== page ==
Government abruptly cancelled executive pay review

Is the provincial government thinking about cutting the big six-figure salaries being paid out at some public sectors institutions? That's what Canadian Taxpayers Federation British Columbia director Gregory Thomas is wondering after Public Eye discovered the government abruptly cancelled plans to hire a contractor who would have made recommendations on whether the present pay levels for "public sector CEOs" are "problematic."

Those CEOs include the heads of the province's Crown corporations and agencies, as well as its post-secondary institutions and health authorities. According to a document quietly posted on the government's procurement Website last week, the review would have also established "compensation ranges" for those CEOs and included comparators to justify those ranges.

That would have been in keeping with an August 2009 throne speech commitment to "maximize public effectiveness and to lower administrative and overhead costs" at Crown entities.

Timelines were laid out for the contract - which was to have been awarded by the end of January and completed by March 15, 2011. But on December 16, the request for proposals for that work was withdrawn - just a day after it was issued.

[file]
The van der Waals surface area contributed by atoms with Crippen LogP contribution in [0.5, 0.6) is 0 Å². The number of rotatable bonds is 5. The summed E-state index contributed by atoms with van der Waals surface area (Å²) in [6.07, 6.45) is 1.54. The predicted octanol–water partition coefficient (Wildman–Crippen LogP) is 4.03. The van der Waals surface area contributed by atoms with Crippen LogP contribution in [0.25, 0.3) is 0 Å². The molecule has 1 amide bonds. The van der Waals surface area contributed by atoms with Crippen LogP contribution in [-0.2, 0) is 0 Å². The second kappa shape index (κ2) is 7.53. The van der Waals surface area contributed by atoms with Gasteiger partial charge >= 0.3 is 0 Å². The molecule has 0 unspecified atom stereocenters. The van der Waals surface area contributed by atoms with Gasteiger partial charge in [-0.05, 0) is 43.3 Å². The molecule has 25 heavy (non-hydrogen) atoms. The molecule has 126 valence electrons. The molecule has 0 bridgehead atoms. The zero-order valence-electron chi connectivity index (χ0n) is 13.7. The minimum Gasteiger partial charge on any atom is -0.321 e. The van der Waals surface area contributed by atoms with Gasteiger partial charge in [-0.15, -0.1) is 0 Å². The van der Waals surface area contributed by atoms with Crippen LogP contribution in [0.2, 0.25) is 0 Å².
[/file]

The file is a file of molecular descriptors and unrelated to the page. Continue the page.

"The RFP was posted in error," a government spokesperson explained. "It is not one that's being considered at this time."

But Mr. Thomas suspects that might not be the whole story.

"It's clear that the CEOs of the quangos in British Columbia have been running riot over their boards, getting compensation packages for themselves and their crews that are, in some cases, way out of line," he explained. "Everybody who has got a board, basically, is getting a better deal than mainline, public sector executives who work for the government."

As such, the cancelled contract "seemed to me to be an imminently sensible way to get a handle on it - pull together an expert report, get the comparable, do the heavy-lifting as far as research and bring it forward. But the day after it goes up, it disappears!"

"I think the big question taxpayers need to be asking is why did it disappear?" he continued. "Is someone's political agenda at the head of the parade here while public interest and value for taxpayers are pulling up the rear?"

The following is a complete copy of the aforementioned request for proposals.

Public sector executive compensation market review

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